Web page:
There is a classic Bishop Crook post in the United Nations area that I haven’t featured in FNY much over the years. The reason is simple. I never seem to be over there at a good time to get decent photos of it — there always see to be too many shadows. Fortunately NYC’s King of Lampposts Bob Mulero was over there at a propitious occasion and did get some decent photos of it.

Beekman Place is a two block street running in the Turtle Bay neighborhood from Mitchell Place north to East 51st Street. It is lined by tony townhouses and apartment buildings, many of which are occupied by United Nations delegates and employees. For many years, America’s greatest pop composer, Irving Berlin, lived on Beekman Place.

In Manhattan, which is dominated by numbered streets and avenues, two separate streets are named Beekman: this one and Beekman Street in the South Street Seaport area. They are named for two different people, but from the same family. Beekman Street is named for Dutchman Willem Beeckman, who arrived in New Netherland in 1647 and owned land in the Seaport area. Beekman Place is named for a descendant of his, James Beekman, who built a mansion, which he named Mount Pleasant, near the East River in what would become the UN neighborhood. The British used Mount Pleasant as a headquarters during the Revolutionary War and hanged Nathan Hale in the mansion’s orchard. The mansion was torn down in 1874.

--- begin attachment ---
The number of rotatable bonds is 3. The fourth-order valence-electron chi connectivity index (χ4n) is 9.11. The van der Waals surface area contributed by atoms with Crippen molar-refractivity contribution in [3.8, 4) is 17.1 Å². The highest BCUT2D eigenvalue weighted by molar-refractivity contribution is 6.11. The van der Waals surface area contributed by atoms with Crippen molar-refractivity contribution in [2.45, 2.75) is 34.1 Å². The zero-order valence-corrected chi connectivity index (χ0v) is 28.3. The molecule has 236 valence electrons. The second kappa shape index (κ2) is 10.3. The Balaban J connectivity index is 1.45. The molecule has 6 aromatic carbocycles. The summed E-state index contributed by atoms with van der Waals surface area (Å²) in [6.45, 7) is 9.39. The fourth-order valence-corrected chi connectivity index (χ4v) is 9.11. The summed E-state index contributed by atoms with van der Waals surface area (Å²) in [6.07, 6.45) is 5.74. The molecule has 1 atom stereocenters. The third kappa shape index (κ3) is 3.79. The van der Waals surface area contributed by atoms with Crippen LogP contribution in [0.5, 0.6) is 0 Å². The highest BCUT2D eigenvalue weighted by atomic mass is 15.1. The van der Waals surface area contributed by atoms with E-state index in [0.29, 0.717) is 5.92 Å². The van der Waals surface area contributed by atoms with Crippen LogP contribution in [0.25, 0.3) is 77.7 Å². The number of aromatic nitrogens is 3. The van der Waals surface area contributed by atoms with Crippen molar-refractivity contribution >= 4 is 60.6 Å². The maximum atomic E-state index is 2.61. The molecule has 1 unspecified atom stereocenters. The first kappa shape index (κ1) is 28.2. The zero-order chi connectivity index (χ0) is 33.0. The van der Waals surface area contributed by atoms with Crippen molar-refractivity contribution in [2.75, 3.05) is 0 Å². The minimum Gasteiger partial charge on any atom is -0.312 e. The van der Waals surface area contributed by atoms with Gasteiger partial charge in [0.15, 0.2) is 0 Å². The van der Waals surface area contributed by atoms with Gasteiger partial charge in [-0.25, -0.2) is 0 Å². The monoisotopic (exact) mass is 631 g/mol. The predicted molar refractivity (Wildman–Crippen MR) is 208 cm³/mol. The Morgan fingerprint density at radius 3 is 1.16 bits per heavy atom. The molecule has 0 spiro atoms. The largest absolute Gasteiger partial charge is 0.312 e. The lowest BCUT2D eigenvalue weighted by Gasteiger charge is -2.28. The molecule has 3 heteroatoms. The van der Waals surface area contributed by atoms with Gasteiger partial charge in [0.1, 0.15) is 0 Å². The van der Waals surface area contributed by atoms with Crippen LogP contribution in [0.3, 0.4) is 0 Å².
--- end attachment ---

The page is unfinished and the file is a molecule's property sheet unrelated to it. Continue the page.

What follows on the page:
The Bishops Crook lamp, at Beekman and East 51st, has been left pretty much as it was since it was installed, likely in the 1920s or 1930s, and still has the Bell fixture, likely the second luminaire in its lifespan. I’m not sure if the actual bulb is still incandescent or has been replaced with a brighter sodium light, since I’m never over here at night; I’ll have to check that out when I can.


In addition, it has an intact scrolled fire alarm lamp bracket. These are getting very rare by 2015; most older castiron posts with fire alarm lamps have been torn down. There are still three on the Stuyvesant Town grounds, and when a Bishop Crook on Warren Street downtown was restored, it retained its old bracket.

New retro versions of NYC castiron lamps used the J-shaped brackets found on new aluminum octagonal-shaft posts. A few years ago, the presence of orange fire alarm lights was made redundant by new, smaller lights mounted directly on luminaires, or on apices and finials of the cast iron posts.

Thus, when that cylindrical orange lamp goes missing, whenever that occurs, it won’t be replaced.




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  1. Jason Chapman says:

    The best way to find out if it is a sodium or an incandescent which I noticed is by the size and design…this one actually looks incandescent as the rim in the fixture area looks tighter while newer ones look more looser, the sodium versions are physically bigger.

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